When Arizona resident Mark Reed planned to vote while wearing a “Tea Party” t-shirt, government officials wanted to keep him out of the polls. The Goldwater Institute argued that Tea Party shirts were constitutionally protected free speech, no different than shirts promoting unions or other advocacy groups. The courts agreed, requiring election officials to use uniform, objective standards without violating the constitution.
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McQueen v. HuppenthalPosted on December 02, 2014 | Type: Case
Ariz. Department of Education Retaliates Against Tucson Teacher Opposed to Common CorePosted on December 02, 2014 | Type: Press Release
Ban on 'Guns Save Lives' bus-stop ad is back in courtPosted on December 02, 2013 | Type: In the News
At issue is state Constution's regulation of speech on government property.
Media Advisory: Board of Cosmetology Will Cease Regulating Small BusinesswomanPosted on April 24, 2013 | Type: Press Release
A cancer survivor and former hospice nurse’s assistant, Boice founded Angels on Earth Home Beauty, a dispatch-service to connect homebound elderly and ill clients with licensed cosmetologists who can perform haircuts, manicures or massages right in the clients’ own homes. In a classic story of government run amok, the Arizona Board of Cosmetology began threatening to shut down Boice’s business unless she complied with regulations designed for beauty salons, not home visits. The Board even demanded she open a physical salon location even though her homebound clients would never step foot inside. In the legally binding settlement agreement filed with the court, the Board agrees to stop requiring Lauren to comply with these regulations and promises it will not to regulate business people like her in the future.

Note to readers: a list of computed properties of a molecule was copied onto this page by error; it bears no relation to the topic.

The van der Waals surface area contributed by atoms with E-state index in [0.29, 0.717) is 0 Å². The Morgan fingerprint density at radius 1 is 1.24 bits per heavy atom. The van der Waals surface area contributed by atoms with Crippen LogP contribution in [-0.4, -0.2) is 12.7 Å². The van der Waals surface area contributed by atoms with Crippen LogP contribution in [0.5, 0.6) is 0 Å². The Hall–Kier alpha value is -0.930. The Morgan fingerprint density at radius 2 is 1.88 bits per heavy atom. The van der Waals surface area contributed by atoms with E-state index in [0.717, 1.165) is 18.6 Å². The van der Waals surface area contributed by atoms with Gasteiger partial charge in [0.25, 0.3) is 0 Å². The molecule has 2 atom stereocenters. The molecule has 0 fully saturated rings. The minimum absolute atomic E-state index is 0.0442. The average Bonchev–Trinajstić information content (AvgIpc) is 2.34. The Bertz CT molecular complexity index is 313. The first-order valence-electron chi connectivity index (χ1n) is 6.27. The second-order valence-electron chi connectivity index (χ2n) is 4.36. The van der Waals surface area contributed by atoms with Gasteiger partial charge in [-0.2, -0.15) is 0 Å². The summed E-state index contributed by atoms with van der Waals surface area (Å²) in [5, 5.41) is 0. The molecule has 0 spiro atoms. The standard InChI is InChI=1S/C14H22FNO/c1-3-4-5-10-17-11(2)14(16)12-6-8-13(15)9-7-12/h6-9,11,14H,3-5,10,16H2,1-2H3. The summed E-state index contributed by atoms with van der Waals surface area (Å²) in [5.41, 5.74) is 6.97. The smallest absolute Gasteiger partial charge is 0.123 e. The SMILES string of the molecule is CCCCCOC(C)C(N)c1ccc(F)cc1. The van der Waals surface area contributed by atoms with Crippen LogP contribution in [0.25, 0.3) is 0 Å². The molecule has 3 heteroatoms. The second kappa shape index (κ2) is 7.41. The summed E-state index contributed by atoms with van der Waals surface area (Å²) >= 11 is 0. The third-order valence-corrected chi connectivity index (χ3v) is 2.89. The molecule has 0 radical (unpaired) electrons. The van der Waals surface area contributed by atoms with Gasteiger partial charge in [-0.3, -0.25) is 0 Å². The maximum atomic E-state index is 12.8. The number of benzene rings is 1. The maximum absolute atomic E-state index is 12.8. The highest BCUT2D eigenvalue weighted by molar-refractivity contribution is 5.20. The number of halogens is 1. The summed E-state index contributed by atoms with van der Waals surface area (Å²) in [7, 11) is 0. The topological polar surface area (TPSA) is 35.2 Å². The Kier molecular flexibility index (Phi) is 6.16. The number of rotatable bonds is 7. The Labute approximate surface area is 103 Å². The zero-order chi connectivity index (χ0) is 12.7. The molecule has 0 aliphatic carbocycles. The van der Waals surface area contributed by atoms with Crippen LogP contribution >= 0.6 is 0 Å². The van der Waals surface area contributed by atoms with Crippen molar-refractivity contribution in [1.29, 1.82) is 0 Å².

When the Gravy Train StopsPosted on March 26, 2013 | Type: Blog | Author: Kurt Altman
Until February of this year, the Arizona Students’ Association (ASA) had never had to compete for funds in the marketplace of ideas. ASA is a private organization formed in 1974 as a student group claiming to represent the approximately 150,000 students attending Arizona’s three public universities. Until 1998 ASA was directly subsidized by taxpayers through the Arizona Board of Regents (ABOR), an arm of Arizona state government. In 1998 ABOR began collecting money for ASA directly from students through their tuition bills.